In most cases, the modifications are done at the resident’s expense and the resident is responsible for finding someone to do the work. Note: In project-based, HUD-subsidized housing, the landlord must make and pay for any disability-related modifications to the property unless the requested modifications would pose an undue financial or administrative burden on the property. The only other time that the housing provider could be required to make and pay for modifications is if the property was built for first occupancy on or after 3/13/91 and it wasn’t designed and constructed in compliance with the accessibility requirements of the FHAA. The law states that if permits are required, the resident is generally responsible for obtaining and paying for the permits. It also provides that the modifications be done in a “workmanlike manner.” It does not say that the resident must use a contractor; however, there may be circumstances where it is reasonable to require this. For instance, under the California Business & Professions Code, any construction or remodeling work that costs over $500 is supposed to be done or supervised by a licensed contractor. So, the cost and nature of the proposed modification may dictate whether it is reasonable to require that a licensed contractor be involved. If a contractor is involved, one could argue that requiring that the contractor be insured and post a notice of non-responsibility (for mechanic’s lien purposes) is part of the analysis of the “reasonableness” of the disabled person’s request.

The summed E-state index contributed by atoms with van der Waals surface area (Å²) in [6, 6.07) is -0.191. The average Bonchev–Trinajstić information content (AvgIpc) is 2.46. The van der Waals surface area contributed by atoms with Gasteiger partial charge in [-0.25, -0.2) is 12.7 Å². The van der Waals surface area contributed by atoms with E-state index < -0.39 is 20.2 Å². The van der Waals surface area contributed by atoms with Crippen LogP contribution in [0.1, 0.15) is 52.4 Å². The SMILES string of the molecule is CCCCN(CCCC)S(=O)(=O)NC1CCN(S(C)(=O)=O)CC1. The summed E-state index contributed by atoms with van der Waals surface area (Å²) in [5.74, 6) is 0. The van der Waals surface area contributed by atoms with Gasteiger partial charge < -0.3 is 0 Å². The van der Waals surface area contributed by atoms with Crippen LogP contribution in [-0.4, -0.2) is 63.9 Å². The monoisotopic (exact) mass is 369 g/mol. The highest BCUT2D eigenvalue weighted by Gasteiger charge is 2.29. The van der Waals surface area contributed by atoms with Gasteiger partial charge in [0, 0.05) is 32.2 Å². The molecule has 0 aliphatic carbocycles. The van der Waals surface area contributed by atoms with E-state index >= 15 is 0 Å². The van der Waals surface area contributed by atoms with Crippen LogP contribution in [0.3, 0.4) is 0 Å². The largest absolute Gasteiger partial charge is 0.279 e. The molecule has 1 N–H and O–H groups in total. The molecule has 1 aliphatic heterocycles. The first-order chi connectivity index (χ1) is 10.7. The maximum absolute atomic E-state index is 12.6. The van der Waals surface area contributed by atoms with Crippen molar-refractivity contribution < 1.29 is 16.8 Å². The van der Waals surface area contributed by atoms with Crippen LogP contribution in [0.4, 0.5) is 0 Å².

Upgrading the Modification
If you agree to the modification but want more expensive materials or design used, you may pay for the upgrade, and the disabled resident would pay for the cost of the originally planned modification.
You cannot charge an extra security deposit, increase the normal security deposit or require that the resident purchase insurance as a condition of the resident making the modifications. In some circumstances, however, you may be able to require that the resident establish an interest-bearing escrow account and pay money into it over time to cover the cost of the restoration. According to the HUD/DOJ Guidelines issued in March of 2008, the decision to require an escrow account “should be based on the following factors: 1) the extent and nature of the proposed modification; 2) the expected duration of the lease; 3) the credit and tenancy history of the individual tenant; and 4) other information that may bear on the risk to the housing provider that the premises will not be restored.” It is recommended that you obtain legal advice from our fair housing department before making a decision to require the establishment of an escrow account.
Maintaining the Modification
If the modification is used only by the resident and guests, such as a ramp to the front door, the resident is responsible for maintaining the ramp. If the modification is used by other residents as 1 In project-based, HUD-subsidized housing, the landlord must make and pay for any disability-related modifications to the property unless the requested modifications would pose an undue financial or administrative burden on the property. The only other time that the housing provider could be required to make and pay for modifications is if the property was built for first occupancy on or after 3/13/91 and it wasn’t designed and constructed in compliance with the accessibility requirements of the FHAA.